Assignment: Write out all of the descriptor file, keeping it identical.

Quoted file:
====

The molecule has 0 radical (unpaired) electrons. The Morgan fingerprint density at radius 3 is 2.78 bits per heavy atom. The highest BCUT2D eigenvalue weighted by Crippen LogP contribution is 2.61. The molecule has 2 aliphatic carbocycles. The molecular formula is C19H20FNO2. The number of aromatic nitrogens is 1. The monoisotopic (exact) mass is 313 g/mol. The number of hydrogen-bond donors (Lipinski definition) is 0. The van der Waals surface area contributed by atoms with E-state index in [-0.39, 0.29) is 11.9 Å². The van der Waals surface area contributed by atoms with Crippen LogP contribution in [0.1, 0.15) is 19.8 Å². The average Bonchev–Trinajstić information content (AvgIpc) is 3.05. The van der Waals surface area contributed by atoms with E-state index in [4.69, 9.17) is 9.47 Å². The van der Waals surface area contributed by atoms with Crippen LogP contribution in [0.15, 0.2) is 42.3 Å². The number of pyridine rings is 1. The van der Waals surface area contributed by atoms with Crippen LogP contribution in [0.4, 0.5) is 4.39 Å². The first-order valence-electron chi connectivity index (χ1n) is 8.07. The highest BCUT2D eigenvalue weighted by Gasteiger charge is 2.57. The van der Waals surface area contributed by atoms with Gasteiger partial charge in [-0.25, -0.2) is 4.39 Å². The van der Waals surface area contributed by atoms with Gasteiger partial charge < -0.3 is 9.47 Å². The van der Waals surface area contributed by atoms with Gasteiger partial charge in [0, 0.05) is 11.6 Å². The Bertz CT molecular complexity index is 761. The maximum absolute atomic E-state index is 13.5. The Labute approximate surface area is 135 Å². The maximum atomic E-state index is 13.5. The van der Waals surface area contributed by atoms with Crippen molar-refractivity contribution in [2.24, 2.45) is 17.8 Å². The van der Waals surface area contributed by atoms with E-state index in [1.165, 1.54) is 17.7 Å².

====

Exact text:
The molecule has 0 radical (unpaired) electrons. The Morgan fingerprint density at radius 3 is 2.78 bits per heavy atom. The highest BCUT2D eigenvalue weighted by Crippen LogP contribution is 2.61. The molecule has 2 aliphatic carbocycles. The molecular formula is C19H20FNO2. The number of aromatic nitrogens is 1. The monoisotopic (exact) mass is 313 g/mol. The number of hydrogen-bond donors (Lipinski definition) is 0. The van der Waals surface area contributed by atoms with E-state index in [-0.39, 0.29) is 11.9 Å². The van der Waals surface area contributed by atoms with Crippen LogP contribution in [0.1, 0.15) is 19.8 Å². The average Bonchev–Trinajstić information content (AvgIpc) is 3.05. The van der Waals surface area contributed by atoms with E-state index in [4.69, 9.17) is 9.47 Å². The van der Waals surface area contributed by atoms with Crippen LogP contribution in [0.15, 0.2) is 42.3 Å². The number of pyridine rings is 1. The van der Waals surface area contributed by atoms with Crippen LogP contribution in [0.4, 0.5) is 4.39 Å². The first-order valence-electron chi connectivity index (χ1n) is 8.07. The highest BCUT2D eigenvalue weighted by Gasteiger charge is 2.57. The van der Waals surface area contributed by atoms with Gasteiger partial charge in [-0.25, -0.2) is 4.39 Å². The van der Waals surface area contributed by atoms with Gasteiger partial charge < -0.3 is 9.47 Å². The van der Waals surface area contributed by atoms with Gasteiger partial charge in [0, 0.05) is 11.6 Å². The Bertz CT molecular complexity index is 761. The maximum absolute atomic E-state index is 13.5. The Labute approximate surface area is 135 Å². The maximum atomic E-state index is 13.5. The van der Waals surface area contributed by atoms with Crippen molar-refractivity contribution in [2.24, 2.45) is 17.8 Å². The van der Waals surface area contributed by atoms with E-state index in [1.165, 1.54) is 17.7 Å².